This is a video from a quiet evening at Thacker Pass. The only sounds that night were a frog croaking, the creek flowing, and birds heading off to bed. The stillness and peace of a night like this is valuable beyond anything money can buy. This quiet may be broken anytime by the roar of bulldozers coming to destroy this land. If you want to oppose this, please visit and sign up for email updates.


Hello everyone. Springtime here at Thacker Pass/Peehee Mu-Huh. It’s a beautiful night. Sun is gonna be setting here any moment. The plants are starting to come up. Wild onions. The insects are starting to come out. The wind is calm. Saw the pronghorn antelope migrating through the pass here, and mule deer migrating through the pass earlier today. If you hear that sound, that’s water. I don’t know if you can hear it in the video but the creek down here is flowing. Snows melting up high up on the mountain here. And a night like this is just so incredibly peaceful. So calm. It’s such a striking contrast to some of the winter days up here. This past winter was a lot milder than last year. But, you know, just a couple months ago, a couple weeks ago being out here in temperatures around zero degrees at night, winds whipping through, snow coming down, getting caught out in snowstorms unexpectedly, you know – fierce, fierce weather conditions. And now here I am, 7 o’clock and I’m in my t-shirt.

It changes fast out here. I heard a frog croaking a minute ago. That’s a first for up here in Thacker Pass. We’ve seen lizards, snakes, even a horny toad, but that’s the first frog I’ve heard. But this place is full of surprises. You wouldn’t think that frogs live out here out in the desert, but they’re here. It’s so incredible to contrast this – this calmness, this stillness – with knowing what Lithium Nevada wants to do to this place, knowing that they want to bring in the bulldozers, to destroy all of this around me, to poison this water, to blow up this mountain, to haul it away one truckload at a time. Big semis just “brrrrrrr”, rolling up and down this pass here, taking it away. That’s hubris. That’s arrogance. To think that you know what is right, and not only know what is right, but will impose your will on the land, will control the land to that degree. That’s hubris. That’s arrogance.

You know, on a night like this, it’s a time that I really wish that I could bring all of you out here with me. That all of you could have this experience, maybe not of being here in a big group, maybe not of all crowding together and getting rowdy and sitting around the fire staying up late – there’s a time and a place for that. But I wish that all of you could have the experience of being out here by yourself. You know, earlier today, there were about 25 of us in the mine site and there were prayers and songs, round dance, burned sage and hike up the mountain and talk about the history, educating some of the youth who are there, some of the native youth about the history – the massacre, the colonization, how this inhumane, unjust permitting system works, updating people on the court case. And it’s good. I love it when people get out here for that, and I wish for many of you that you would get to have this experience of not coming out just for one day, and not coming out only to go home again, but coming out to stay and to walk on the land alone with only your own thoughts and the sound of the creek. The birds, the light fading to yellow and then to darkness, and the moon rising, the stars coming out. On a night like this you really get a sense of how ancient this place is – what 16 million years really means. How many nights like this there have been.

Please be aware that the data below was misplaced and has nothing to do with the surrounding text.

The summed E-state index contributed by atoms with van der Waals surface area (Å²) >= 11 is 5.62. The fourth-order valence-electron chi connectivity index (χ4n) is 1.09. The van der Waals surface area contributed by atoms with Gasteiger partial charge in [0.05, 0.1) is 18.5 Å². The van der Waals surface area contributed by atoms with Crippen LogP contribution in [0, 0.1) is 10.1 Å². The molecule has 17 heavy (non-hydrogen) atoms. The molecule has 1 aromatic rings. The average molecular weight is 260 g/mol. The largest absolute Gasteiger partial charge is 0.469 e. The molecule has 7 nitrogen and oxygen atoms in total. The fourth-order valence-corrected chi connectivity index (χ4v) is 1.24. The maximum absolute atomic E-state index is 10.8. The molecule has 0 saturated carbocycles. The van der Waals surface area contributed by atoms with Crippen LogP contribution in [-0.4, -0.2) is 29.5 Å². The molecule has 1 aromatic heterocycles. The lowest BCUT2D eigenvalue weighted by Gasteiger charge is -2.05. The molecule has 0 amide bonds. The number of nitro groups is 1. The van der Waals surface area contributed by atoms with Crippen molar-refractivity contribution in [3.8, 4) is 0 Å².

This is what I’m here for. This is why I’m doing all this: for this water right down here, for these sagebrush ‘ghostbuster’ plants. The rose bushes down here along the water. The birds, the frog. One frog – for all I know that’s the only frog in the whole pass, but I’m doing it for that frog. That frog never had a say in this permit. That frog never had a say in whether or not this place would be destroyed, this water poisoned. We have to be their voice. Not because they don’t speak, but because many people don’t listen. There was a time years ago when I was out on the coast of Washington State and I visited the Quinault Reservation and was taking a walk along the waterfront there, and they’ve got a little pier and some fishing boats go out. And there was a little plaque, and it said, ‘For thousands of years the salmon helped us survive, and now it’s our turn to help them survive.’ That’s all it said. I’ll never forget that. I’m not stopping. I’m not giving up. None of us are. We’re in this. We’re in this fight. And maybe next time I come out here, you’ll be with me. Or maybe on the next fight that you start, I’ll be out there with you. I’ll come and visit, see how I can chip in.